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Wednesday 1 October 2014

Chief Justice calls for new system for appointing judges

Dearbhail McDonald Legal Editor

Published 30/01/2014 | 17:34

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Chief Justice Susan Denham
Chief Justice Susan Denham

THE Chief Justice has called on the Government to depoliticise Ireland’s “unsatisfactory” judicial appointments process and for the introduction of new laws to ensure judges are appointed “on merit”.

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Mrs Justice Susan Denham has also called for the establishment of an independent Judicial Council to oversee issues such as appointments, pay talks, complaints about judges and judicial education, warning that “great damage” is being caused by the absence of such a body.

In a hard hitting, 97 page document released this evening (THURS) by the the Judicial Appointments Review Committee (JARC) - composed of senior judges - Judge Denham said that as a matter of principle, “political allegiance should have no bearing” on appointments to judicial office.

“It is increasingly clear that the relative success of the administration of justice in Ireland has been achieved in spite of, rather than because of the appointment system,”  said the JARC in a document that has the full support of the Association of Judges of Ireland (AJI) which represents 90pc of Ireland’s judges.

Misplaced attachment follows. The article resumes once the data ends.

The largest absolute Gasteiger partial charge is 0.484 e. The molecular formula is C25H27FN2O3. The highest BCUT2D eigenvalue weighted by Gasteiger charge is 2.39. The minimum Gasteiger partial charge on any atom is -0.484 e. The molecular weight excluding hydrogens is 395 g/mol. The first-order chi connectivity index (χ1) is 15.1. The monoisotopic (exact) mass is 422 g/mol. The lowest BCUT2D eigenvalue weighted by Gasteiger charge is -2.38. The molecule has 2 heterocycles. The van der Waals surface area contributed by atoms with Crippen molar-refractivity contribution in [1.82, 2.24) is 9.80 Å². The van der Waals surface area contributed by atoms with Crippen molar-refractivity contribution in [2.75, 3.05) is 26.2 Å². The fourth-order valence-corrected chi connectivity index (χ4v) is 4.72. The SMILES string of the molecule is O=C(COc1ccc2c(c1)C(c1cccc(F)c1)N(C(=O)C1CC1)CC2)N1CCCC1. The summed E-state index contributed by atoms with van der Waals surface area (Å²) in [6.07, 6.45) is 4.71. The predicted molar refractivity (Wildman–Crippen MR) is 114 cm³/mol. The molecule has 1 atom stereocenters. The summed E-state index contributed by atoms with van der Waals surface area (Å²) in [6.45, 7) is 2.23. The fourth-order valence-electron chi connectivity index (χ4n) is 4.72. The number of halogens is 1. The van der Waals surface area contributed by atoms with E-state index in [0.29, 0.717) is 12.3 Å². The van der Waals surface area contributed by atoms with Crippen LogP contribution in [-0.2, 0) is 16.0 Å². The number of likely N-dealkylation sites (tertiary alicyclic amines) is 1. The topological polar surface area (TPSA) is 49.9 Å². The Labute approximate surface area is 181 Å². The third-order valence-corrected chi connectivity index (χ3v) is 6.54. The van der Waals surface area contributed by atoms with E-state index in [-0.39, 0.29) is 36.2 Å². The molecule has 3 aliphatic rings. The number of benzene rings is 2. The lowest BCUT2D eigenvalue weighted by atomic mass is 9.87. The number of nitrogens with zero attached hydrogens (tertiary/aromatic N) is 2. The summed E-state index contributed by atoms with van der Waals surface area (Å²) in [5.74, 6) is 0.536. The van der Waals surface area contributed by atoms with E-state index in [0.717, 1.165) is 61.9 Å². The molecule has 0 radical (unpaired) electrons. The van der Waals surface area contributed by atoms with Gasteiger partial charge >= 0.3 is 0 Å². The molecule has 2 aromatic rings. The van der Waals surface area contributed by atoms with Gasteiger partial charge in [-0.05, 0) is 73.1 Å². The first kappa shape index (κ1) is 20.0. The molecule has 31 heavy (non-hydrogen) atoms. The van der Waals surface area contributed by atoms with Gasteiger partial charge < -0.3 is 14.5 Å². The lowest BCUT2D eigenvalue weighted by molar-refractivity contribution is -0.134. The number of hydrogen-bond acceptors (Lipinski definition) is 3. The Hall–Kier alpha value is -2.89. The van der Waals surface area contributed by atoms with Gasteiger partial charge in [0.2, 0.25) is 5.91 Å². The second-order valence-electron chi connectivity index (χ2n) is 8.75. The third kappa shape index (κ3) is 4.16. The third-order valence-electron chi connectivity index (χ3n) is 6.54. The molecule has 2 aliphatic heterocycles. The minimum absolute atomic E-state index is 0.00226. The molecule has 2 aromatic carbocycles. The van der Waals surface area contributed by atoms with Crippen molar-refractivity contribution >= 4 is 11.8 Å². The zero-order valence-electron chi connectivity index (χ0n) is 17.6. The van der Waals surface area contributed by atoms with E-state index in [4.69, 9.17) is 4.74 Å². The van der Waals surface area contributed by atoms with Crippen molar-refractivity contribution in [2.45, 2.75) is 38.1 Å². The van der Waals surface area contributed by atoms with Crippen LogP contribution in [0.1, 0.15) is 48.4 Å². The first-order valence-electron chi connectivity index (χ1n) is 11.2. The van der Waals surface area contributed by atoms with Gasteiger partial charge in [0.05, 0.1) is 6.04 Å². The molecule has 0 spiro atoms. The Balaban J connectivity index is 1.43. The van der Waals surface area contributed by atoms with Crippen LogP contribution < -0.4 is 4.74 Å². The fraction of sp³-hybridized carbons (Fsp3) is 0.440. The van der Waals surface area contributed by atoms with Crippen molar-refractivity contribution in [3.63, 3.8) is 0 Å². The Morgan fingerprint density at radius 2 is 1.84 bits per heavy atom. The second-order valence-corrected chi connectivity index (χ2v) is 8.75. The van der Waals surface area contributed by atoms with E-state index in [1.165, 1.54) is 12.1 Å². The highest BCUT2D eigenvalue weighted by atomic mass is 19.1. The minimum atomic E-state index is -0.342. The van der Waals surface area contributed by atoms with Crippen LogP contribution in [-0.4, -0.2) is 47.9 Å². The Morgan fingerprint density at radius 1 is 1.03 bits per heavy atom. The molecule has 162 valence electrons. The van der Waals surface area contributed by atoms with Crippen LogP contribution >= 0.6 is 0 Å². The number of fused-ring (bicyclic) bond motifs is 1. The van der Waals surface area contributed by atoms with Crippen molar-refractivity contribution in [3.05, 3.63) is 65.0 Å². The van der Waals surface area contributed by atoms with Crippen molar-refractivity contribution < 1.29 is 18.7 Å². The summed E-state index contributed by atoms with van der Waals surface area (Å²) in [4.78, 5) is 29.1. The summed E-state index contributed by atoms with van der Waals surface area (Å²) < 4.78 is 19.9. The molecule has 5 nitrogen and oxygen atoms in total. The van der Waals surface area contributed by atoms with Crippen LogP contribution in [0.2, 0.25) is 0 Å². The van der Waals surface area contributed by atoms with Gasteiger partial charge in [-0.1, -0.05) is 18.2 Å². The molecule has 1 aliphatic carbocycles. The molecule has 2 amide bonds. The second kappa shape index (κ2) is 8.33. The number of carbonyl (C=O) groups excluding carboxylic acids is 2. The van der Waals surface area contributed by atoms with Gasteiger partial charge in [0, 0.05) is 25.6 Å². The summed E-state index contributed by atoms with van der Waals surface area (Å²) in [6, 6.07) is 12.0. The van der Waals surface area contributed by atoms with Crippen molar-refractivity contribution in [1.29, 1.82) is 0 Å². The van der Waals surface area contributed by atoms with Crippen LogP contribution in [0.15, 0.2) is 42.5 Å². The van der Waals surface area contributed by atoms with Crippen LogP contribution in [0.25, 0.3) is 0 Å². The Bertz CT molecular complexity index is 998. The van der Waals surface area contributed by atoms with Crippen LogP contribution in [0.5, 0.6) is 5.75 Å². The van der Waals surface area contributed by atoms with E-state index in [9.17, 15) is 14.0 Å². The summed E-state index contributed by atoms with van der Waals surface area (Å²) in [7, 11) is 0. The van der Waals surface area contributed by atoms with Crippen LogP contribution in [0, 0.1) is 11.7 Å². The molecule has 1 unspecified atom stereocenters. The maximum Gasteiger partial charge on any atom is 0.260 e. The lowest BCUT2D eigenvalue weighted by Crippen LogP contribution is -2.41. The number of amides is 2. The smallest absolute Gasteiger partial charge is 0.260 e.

Judge Denham and her colleagues on the JARC have produced a preliminary submission on judicial appointments and other matters affecting the bench as part of Justice Minister Alan Shatter’s public consultation on the judicial appointments process.

The JARC, chaired by Judge Denham, has called for a radical overhaul of the Judicial Appointments Advisory Board (JAAB), stating that the system of judicial appointment in Ireland is “demonstrably deficient” and fails to meet international standards of best practice.

The JAAB was set up in 1995 with the aim of depoliticising the judicial appointments process.

But the manner in which the board operates has been subjected to widespread criticism as the Government is not legally obliged to follow its recommendations.

The judiciary has also called on Mr Shatter to convert six “Specialist Judges of teh Circuit Court” appointed last year to deal with insolvency cases into full judges of the Circuit Court.

Earlier today (THURS), the Irish Independent reported that the judges, earning some €140,000 a year, are doing administrative work as only 19 personal insolvency actions have come before the courts.

Judge Denham said that if the former registrars were converted to full judges of the Circuit Court, they would be free to engage in other work.

“Further,  it  would  remove any differentials between those judges and their  colleagues  and  would  not  preclude those or any other judges being  assigned  or  dedicated  to  specialist areas (such as Assisted Decision-Making  or  personal  insolvency)  by  the  President  of the Circuit Court,” she said.

The JARC said that the key to reforming the judicial appointments system rests on reform and development of the Judicial Appointments Advisory Board.

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